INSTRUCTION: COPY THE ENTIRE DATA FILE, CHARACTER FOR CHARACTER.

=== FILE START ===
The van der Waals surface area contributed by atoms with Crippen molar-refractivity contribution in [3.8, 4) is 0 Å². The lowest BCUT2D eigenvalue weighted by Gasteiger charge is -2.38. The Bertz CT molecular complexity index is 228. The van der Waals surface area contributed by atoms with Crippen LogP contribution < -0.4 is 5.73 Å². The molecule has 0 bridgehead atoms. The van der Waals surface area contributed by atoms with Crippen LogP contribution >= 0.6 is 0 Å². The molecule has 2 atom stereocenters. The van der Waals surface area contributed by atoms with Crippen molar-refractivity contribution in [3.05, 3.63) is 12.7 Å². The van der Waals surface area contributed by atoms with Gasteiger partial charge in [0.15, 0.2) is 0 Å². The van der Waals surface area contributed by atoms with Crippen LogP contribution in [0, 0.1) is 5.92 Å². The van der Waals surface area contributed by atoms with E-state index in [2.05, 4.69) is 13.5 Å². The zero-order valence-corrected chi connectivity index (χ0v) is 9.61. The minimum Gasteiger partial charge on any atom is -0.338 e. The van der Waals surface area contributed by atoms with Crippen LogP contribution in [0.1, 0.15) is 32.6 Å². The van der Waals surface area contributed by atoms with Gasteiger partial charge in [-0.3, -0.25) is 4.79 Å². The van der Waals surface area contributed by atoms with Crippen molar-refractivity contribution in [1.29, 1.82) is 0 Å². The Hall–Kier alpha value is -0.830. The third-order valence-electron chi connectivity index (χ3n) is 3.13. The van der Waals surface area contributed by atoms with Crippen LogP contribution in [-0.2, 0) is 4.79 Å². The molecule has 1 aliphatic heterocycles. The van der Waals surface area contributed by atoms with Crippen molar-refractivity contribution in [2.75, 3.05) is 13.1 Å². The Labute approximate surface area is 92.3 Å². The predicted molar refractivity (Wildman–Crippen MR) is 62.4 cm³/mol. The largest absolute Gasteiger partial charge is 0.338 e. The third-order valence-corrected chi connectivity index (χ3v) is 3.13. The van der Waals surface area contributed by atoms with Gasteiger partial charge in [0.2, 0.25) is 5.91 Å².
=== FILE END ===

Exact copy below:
The van der Waals surface area contributed by atoms with Crippen molar-refractivity contribution in [3.8, 4) is 0 Å². The lowest BCUT2D eigenvalue weighted by Gasteiger charge is -2.38. The Bertz CT molecular complexity index is 228. The van der Waals surface area contributed by atoms with Crippen LogP contribution < -0.4 is 5.73 Å². The molecule has 0 bridgehead atoms. The van der Waals surface area contributed by atoms with Crippen LogP contribution >= 0.6 is 0 Å². The molecule has 2 atom stereocenters. The van der Waals surface area contributed by atoms with Crippen molar-refractivity contribution in [3.05, 3.63) is 12.7 Å². The van der Waals surface area contributed by atoms with Gasteiger partial charge in [0.15, 0.2) is 0 Å². The van der Waals surface area contributed by atoms with Crippen LogP contribution in [0, 0.1) is 5.92 Å². The van der Waals surface area contributed by atoms with E-state index in [2.05, 4.69) is 13.5 Å². The zero-order valence-corrected chi connectivity index (χ0v) is 9.61. The minimum Gasteiger partial charge on any atom is -0.338 e. The van der Waals surface area contributed by atoms with Crippen LogP contribution in [0.1, 0.15) is 32.6 Å². The van der Waals surface area contributed by atoms with Gasteiger partial charge in [-0.3, -0.25) is 4.79 Å². The van der Waals surface area contributed by atoms with Crippen molar-refractivity contribution in [1.29, 1.82) is 0 Å². The Hall–Kier alpha value is -0.830. The third-order valence-electron chi connectivity index (χ3n) is 3.13. The van der Waals surface area contributed by atoms with Crippen LogP contribution in [-0.2, 0) is 4.79 Å². The molecule has 1 aliphatic heterocycles. The van der Waals surface area contributed by atoms with Crippen molar-refractivity contribution in [2.75, 3.05) is 13.1 Å². The Labute approximate surface area is 92.3 Å². The predicted molar refractivity (Wildman–Crippen MR) is 62.4 cm³/mol. The largest absolute Gasteiger partial charge is 0.338 e. The third-order valence-corrected chi connectivity index (χ3v) is 3.13. The van der Waals surface area contributed by atoms with Gasteiger partial charge in [0.2, 0.25) is 5.91 Å².